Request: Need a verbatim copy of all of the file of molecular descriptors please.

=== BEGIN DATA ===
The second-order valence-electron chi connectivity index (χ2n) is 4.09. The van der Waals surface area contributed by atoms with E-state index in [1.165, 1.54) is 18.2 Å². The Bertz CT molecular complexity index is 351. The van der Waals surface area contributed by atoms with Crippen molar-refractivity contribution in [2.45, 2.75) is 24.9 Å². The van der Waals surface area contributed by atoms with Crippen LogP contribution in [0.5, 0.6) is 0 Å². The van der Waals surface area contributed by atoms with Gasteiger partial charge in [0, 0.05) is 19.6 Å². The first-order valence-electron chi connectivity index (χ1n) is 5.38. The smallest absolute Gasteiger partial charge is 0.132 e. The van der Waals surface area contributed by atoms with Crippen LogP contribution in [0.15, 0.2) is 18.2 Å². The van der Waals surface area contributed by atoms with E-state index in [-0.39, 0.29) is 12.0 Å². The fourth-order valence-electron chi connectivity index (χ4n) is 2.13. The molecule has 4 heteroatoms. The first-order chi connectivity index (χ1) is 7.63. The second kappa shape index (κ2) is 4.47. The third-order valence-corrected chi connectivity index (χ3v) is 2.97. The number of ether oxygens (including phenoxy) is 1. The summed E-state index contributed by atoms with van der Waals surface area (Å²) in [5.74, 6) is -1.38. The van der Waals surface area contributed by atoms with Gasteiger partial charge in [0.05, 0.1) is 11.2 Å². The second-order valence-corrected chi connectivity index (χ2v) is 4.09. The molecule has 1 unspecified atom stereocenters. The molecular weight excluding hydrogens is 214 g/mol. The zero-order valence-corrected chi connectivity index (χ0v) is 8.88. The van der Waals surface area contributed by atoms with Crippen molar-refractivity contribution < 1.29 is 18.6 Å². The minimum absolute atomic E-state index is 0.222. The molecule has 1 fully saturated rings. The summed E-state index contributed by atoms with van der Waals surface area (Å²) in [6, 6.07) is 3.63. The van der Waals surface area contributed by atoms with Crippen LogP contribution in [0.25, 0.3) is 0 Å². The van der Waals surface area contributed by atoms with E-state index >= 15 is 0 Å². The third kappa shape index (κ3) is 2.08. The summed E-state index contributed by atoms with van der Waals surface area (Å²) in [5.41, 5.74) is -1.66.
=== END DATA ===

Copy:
The second-order valence-electron chi connectivity index (χ2n) is 4.09. The van der Waals surface area contributed by atoms with E-state index in [1.165, 1.54) is 18.2 Å². The Bertz CT molecular complexity index is 351. The van der Waals surface area contributed by atoms with Crippen molar-refractivity contribution in [2.45, 2.75) is 24.9 Å². The van der Waals surface area contributed by atoms with Crippen LogP contribution in [0.5, 0.6) is 0 Å². The van der Waals surface area contributed by atoms with Gasteiger partial charge in [0, 0.05) is 19.6 Å². The first-order valence-electron chi connectivity index (χ1n) is 5.38. The smallest absolute Gasteiger partial charge is 0.132 e. The van der Waals surface area contributed by atoms with Crippen LogP contribution in [0.15, 0.2) is 18.2 Å². The van der Waals surface area contributed by atoms with E-state index in [-0.39, 0.29) is 12.0 Å². The fourth-order valence-electron chi connectivity index (χ4n) is 2.13. The molecule has 4 heteroatoms. The first-order chi connectivity index (χ1) is 7.63. The second kappa shape index (κ2) is 4.47. The third-order valence-corrected chi connectivity index (χ3v) is 2.97. The number of ether oxygens (including phenoxy) is 1. The summed E-state index contributed by atoms with van der Waals surface area (Å²) in [5.74, 6) is -1.38. The van der Waals surface area contributed by atoms with Gasteiger partial charge in [0.05, 0.1) is 11.2 Å². The second-order valence-corrected chi connectivity index (χ2v) is 4.09. The molecule has 1 unspecified atom stereocenters. The molecular weight excluding hydrogens is 214 g/mol. The zero-order valence-corrected chi connectivity index (χ0v) is 8.88. The van der Waals surface area contributed by atoms with Crippen molar-refractivity contribution < 1.29 is 18.6 Å². The minimum absolute atomic E-state index is 0.222. The molecule has 1 fully saturated rings. The summed E-state index contributed by atoms with van der Waals surface area (Å²) in [6, 6.07) is 3.63. The van der Waals surface area contributed by atoms with Crippen LogP contribution in [0.25, 0.3) is 0 Å². The van der Waals surface area contributed by atoms with E-state index >= 15 is 0 Å². The third kappa shape index (κ3) is 2.08. The summed E-state index contributed by atoms with van der Waals surface area (Å²) in [5.41, 5.74) is -1.66.